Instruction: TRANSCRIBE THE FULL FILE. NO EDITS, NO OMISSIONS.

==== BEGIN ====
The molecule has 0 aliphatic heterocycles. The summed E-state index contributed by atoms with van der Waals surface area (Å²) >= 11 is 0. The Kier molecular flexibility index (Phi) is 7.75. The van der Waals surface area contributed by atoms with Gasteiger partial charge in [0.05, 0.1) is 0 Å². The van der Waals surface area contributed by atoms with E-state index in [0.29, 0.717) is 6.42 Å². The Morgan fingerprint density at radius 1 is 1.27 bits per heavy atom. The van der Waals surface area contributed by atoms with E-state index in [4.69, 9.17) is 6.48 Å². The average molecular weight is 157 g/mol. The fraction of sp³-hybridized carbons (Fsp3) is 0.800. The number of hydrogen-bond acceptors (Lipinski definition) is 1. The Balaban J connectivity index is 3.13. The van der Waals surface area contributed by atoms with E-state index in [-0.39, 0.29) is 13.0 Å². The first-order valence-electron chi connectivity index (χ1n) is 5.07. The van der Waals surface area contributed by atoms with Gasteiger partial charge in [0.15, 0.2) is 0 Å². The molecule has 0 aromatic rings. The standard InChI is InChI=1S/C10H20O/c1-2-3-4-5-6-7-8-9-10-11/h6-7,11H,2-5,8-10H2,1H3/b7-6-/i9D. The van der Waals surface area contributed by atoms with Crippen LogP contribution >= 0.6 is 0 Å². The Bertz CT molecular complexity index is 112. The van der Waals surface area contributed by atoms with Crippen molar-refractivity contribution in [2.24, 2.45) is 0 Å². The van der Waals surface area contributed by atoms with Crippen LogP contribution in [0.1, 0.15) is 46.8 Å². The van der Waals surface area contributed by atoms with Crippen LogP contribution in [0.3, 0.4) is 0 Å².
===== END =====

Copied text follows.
The molecule has 0 aliphatic heterocycles. The summed E-state index contributed by atoms with van der Waals surface area (Å²) >= 11 is 0. The Kier molecular flexibility index (Phi) is 7.75. The van der Waals surface area contributed by atoms with Gasteiger partial charge in [0.05, 0.1) is 0 Å². The van der Waals surface area contributed by atoms with E-state index in [0.29, 0.717) is 6.42 Å². The Morgan fingerprint density at radius 1 is 1.27 bits per heavy atom. The van der Waals surface area contributed by atoms with E-state index in [4.69, 9.17) is 6.48 Å². The average molecular weight is 157 g/mol. The fraction of sp³-hybridized carbons (Fsp3) is 0.800. The number of hydrogen-bond acceptors (Lipinski definition) is 1. The Balaban J connectivity index is 3.13. The van der Waals surface area contributed by atoms with E-state index in [-0.39, 0.29) is 13.0 Å². The first-order valence-electron chi connectivity index (χ1n) is 5.07. The van der Waals surface area contributed by atoms with Gasteiger partial charge in [0.15, 0.2) is 0 Å². The molecule has 0 aromatic rings. The standard InChI is InChI=1S/C10H20O/c1-2-3-4-5-6-7-8-9-10-11/h6-7,11H,2-5,8-10H2,1H3/b7-6-/i9D. The van der Waals surface area contributed by atoms with Crippen LogP contribution >= 0.6 is 0 Å². The Bertz CT molecular complexity index is 112. The van der Waals surface area contributed by atoms with Crippen molar-refractivity contribution in [2.24, 2.45) is 0 Å². The van der Waals surface area contributed by atoms with Crippen LogP contribution in [0.1, 0.15) is 46.8 Å². The van der Waals surface area contributed by atoms with Crippen LogP contribution in [0.3, 0.4) is 0 Å².